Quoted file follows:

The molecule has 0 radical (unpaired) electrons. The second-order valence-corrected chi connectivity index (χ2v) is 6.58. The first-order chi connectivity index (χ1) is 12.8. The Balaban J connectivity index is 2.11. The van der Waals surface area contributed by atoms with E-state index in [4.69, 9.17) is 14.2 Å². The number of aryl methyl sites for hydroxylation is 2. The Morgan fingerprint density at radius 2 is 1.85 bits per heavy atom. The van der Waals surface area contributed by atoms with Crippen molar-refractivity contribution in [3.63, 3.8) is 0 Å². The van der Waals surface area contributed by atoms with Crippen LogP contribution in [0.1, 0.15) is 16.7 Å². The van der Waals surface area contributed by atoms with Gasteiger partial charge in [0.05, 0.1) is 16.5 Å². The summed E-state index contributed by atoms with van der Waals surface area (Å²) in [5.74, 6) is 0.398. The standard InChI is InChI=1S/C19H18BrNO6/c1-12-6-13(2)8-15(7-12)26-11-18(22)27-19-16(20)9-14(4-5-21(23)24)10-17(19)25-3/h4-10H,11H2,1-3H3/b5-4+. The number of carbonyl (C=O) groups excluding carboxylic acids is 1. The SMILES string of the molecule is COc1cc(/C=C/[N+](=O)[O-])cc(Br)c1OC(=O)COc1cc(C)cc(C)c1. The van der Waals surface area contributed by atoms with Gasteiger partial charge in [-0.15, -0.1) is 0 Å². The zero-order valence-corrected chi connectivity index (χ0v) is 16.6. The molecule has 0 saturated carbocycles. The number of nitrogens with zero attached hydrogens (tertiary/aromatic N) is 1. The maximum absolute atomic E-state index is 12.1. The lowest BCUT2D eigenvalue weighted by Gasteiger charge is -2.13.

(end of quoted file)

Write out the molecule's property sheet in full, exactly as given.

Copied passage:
The molecule has 0 radical (unpaired) electrons. The second-order valence-corrected chi connectivity index (χ2v) is 6.58. The first-order chi connectivity index (χ1) is 12.8. The Balaban J connectivity index is 2.11. The van der Waals surface area contributed by atoms with E-state index in [4.69, 9.17) is 14.2 Å². The number of aryl methyl sites for hydroxylation is 2. The Morgan fingerprint density at radius 2 is 1.85 bits per heavy atom. The van der Waals surface area contributed by atoms with Crippen molar-refractivity contribution in [3.63, 3.8) is 0 Å². The van der Waals surface area contributed by atoms with Crippen LogP contribution in [0.1, 0.15) is 16.7 Å². The van der Waals surface area contributed by atoms with Gasteiger partial charge in [0.05, 0.1) is 16.5 Å². The summed E-state index contributed by atoms with van der Waals surface area (Å²) in [5.74, 6) is 0.398. The standard InChI is InChI=1S/C19H18BrNO6/c1-12-6-13(2)8-15(7-12)26-11-18(22)27-19-16(20)9-14(4-5-21(23)24)10-17(19)25-3/h4-10H,11H2,1-3H3/b5-4+. The number of carbonyl (C=O) groups excluding carboxylic acids is 1. The SMILES string of the molecule is COc1cc(/C=C/[N+](=O)[O-])cc(Br)c1OC(=O)COc1cc(C)cc(C)c1. The van der Waals surface area contributed by atoms with Gasteiger partial charge in [-0.15, -0.1) is 0 Å². The zero-order valence-corrected chi connectivity index (χ0v) is 16.6. The molecule has 0 saturated carbocycles. The number of nitrogens with zero attached hydrogens (tertiary/aromatic N) is 1. The maximum absolute atomic E-state index is 12.1. The lowest BCUT2D eigenvalue weighted by Gasteiger charge is -2.13.